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From Richard Osman's The Bullet That Missed to Dickens: Books with Kent theme you could gift this Christmas

Christmas is fast approaching and with it that age-old dilemma of what to buy for presents.

So for that personalised touch, why not gift a book with a Kentish theme?

Why not gift a book this Christmas?
Why not gift a book this Christmas?

Richard Osman – The Bullet That Missed

All the rage at the moment is the latest book by Richard Osman.

Best known as the co-host of the Pointless TV quiz show, Mr Osman is also a talented TV producer and comedian.

He was for 20 years the creative director of the television production company Endemol, working on shows like Eight Out Of Ten Cats, and Deal Or No Deal. He has also appeared on countless panel shows.

He has previously written TV scripts, but in the last few years he has turned his hand to writing novels.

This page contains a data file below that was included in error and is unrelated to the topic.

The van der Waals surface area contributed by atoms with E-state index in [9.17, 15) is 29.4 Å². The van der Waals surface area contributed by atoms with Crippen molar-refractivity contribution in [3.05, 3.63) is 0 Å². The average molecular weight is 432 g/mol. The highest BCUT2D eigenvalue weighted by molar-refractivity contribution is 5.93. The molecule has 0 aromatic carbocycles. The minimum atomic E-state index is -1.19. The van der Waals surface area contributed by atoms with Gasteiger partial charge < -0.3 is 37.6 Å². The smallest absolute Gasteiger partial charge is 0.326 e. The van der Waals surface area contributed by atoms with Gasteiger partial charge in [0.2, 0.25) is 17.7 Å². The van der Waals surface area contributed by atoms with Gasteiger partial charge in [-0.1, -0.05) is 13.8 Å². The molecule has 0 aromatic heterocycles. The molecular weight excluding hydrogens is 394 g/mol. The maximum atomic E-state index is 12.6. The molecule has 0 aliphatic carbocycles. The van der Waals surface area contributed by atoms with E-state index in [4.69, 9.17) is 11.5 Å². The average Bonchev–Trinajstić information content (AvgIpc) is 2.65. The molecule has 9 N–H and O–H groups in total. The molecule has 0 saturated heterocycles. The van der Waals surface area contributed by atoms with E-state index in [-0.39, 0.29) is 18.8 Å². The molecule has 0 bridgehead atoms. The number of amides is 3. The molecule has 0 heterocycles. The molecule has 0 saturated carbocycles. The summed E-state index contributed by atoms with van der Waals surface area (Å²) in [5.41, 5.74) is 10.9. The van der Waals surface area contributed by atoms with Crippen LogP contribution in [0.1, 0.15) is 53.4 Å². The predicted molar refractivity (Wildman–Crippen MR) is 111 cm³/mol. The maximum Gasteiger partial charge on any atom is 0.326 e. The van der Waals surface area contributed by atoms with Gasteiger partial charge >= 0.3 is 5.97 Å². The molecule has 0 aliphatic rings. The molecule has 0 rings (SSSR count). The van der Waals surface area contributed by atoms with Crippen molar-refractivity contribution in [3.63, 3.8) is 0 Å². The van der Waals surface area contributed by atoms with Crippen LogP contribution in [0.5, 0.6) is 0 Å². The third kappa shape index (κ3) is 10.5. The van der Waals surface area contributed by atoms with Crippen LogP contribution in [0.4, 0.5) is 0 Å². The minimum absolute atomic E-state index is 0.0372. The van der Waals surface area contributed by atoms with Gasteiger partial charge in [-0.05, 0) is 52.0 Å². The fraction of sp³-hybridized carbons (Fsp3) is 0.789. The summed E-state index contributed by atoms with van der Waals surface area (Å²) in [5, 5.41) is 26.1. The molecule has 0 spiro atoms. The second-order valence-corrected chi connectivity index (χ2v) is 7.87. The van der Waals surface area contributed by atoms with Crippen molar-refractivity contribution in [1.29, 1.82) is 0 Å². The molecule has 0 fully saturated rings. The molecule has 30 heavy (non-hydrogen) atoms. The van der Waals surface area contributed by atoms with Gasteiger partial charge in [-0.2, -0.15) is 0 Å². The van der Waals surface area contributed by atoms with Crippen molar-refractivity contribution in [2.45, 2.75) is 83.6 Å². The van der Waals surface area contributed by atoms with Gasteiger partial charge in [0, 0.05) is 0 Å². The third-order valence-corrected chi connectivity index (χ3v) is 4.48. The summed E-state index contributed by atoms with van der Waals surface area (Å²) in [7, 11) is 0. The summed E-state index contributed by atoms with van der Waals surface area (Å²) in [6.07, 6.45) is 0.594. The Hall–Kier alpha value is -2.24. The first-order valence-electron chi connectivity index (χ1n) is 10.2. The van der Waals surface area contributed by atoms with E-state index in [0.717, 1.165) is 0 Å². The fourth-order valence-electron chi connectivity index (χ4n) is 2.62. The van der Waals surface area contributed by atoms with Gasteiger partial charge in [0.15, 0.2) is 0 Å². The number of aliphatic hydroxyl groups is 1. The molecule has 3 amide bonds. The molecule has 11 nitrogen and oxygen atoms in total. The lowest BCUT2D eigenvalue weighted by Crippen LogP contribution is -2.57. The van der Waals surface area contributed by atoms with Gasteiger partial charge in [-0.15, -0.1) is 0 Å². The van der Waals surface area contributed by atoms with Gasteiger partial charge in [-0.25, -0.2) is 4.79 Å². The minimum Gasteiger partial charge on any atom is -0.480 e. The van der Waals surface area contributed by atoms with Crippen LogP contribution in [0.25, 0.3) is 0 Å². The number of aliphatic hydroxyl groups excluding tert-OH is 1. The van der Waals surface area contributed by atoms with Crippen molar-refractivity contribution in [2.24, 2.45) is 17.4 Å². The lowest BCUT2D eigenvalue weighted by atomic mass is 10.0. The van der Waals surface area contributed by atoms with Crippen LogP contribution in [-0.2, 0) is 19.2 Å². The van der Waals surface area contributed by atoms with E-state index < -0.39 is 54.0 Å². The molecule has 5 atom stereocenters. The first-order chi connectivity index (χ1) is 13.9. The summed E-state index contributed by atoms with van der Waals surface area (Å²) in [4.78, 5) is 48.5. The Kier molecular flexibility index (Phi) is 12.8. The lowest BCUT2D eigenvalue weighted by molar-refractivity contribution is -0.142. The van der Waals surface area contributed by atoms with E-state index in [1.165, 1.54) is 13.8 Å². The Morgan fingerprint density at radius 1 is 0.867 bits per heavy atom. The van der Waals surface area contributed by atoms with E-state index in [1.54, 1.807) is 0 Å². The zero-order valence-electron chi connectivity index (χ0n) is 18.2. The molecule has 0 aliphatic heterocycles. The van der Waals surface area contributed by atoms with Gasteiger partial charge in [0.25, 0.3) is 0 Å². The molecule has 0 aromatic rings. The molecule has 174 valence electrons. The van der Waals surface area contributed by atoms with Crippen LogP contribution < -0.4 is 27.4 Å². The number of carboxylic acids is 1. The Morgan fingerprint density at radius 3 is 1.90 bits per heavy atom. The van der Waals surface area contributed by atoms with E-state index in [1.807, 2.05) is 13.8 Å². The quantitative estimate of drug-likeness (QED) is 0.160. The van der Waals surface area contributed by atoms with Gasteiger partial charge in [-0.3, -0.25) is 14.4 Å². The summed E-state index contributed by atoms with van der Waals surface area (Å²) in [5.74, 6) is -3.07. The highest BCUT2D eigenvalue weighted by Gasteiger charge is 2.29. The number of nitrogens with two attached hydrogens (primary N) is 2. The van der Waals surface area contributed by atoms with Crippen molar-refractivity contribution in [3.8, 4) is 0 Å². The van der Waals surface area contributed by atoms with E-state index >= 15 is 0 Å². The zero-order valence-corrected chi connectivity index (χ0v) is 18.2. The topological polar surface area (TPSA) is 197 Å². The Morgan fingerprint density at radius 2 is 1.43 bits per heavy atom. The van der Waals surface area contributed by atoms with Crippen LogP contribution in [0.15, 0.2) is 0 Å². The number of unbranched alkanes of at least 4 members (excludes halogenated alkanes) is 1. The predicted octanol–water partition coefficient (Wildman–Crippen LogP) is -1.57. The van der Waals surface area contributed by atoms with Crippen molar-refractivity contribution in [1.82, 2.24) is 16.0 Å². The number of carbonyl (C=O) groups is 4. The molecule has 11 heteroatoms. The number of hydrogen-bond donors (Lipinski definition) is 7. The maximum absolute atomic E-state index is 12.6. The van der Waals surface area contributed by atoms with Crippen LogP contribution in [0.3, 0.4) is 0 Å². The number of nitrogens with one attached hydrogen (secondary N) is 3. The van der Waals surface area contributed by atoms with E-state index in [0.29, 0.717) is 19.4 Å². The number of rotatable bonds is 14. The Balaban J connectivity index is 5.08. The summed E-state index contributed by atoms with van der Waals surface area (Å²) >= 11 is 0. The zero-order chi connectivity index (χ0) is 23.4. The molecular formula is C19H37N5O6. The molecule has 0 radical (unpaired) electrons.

Author and TV personality Richard Osman
Author and TV personality Richard Osman

The Bullet That Missed, published in September, is the third in his Thursday Murder Club series.

Mr Osman was born in Essex, grew up at Cuckfield in West Sussex, went to University at Cambridge, and now lives in London, so quite where he got his knowledge of Kent from is a mystery, but all three stories are set in the county.

The protagonists are a group of elderly friends who live at the Cooper's Chase retirement village in "the Kentish Weald."

They pass the time by solving murders, with the help of two friendly police officers whom they have recruited.

Real places in Kent are referenced - Tunbridge Wells, Whitstable, Faversham, Ashford, Folkestone and Maidstone - and even the local paper the Kent Messenger gets an honourable mention, along with Kent County Council and Radio Kent.